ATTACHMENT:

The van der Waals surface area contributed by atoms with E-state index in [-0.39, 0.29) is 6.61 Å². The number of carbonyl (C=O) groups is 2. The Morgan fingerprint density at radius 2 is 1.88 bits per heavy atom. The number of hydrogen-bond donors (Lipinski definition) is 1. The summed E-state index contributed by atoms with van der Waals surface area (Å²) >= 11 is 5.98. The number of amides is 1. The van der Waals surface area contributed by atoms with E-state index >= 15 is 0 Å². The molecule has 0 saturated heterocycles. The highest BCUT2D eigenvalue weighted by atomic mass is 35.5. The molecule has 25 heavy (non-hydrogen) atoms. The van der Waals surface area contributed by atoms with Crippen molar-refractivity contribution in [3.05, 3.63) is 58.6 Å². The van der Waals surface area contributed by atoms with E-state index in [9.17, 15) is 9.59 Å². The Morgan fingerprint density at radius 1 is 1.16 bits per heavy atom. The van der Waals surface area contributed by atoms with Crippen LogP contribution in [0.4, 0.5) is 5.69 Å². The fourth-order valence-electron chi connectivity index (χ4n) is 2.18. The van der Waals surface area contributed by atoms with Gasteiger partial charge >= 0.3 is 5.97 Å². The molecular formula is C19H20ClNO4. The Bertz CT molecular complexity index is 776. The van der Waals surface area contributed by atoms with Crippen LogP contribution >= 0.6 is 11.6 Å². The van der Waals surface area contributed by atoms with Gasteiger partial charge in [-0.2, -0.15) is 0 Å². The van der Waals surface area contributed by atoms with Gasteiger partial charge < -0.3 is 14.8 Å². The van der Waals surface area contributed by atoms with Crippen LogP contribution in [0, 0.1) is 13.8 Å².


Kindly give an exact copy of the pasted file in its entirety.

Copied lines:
The van der Waals surface area contributed by atoms with E-state index in [-0.39, 0.29) is 6.61 Å². The number of carbonyl (C=O) groups is 2. The Morgan fingerprint density at radius 2 is 1.88 bits per heavy atom. The number of hydrogen-bond donors (Lipinski definition) is 1. The summed E-state index contributed by atoms with van der Waals surface area (Å²) >= 11 is 5.98. The number of amides is 1. The van der Waals surface area contributed by atoms with E-state index >= 15 is 0 Å². The molecule has 0 saturated heterocycles. The highest BCUT2D eigenvalue weighted by atomic mass is 35.5. The molecule has 25 heavy (non-hydrogen) atoms. The van der Waals surface area contributed by atoms with Crippen molar-refractivity contribution in [3.05, 3.63) is 58.6 Å². The van der Waals surface area contributed by atoms with E-state index in [9.17, 15) is 9.59 Å². The Morgan fingerprint density at radius 1 is 1.16 bits per heavy atom. The van der Waals surface area contributed by atoms with Crippen LogP contribution in [0.4, 0.5) is 5.69 Å². The fourth-order valence-electron chi connectivity index (χ4n) is 2.18. The van der Waals surface area contributed by atoms with Gasteiger partial charge >= 0.3 is 5.97 Å². The molecular formula is C19H20ClNO4. The Bertz CT molecular complexity index is 776. The van der Waals surface area contributed by atoms with Crippen LogP contribution >= 0.6 is 11.6 Å². The van der Waals surface area contributed by atoms with Gasteiger partial charge in [-0.2, -0.15) is 0 Å². The van der Waals surface area contributed by atoms with Gasteiger partial charge < -0.3 is 14.8 Å². The van der Waals surface area contributed by atoms with Crippen LogP contribution in [0, 0.1) is 13.8 Å².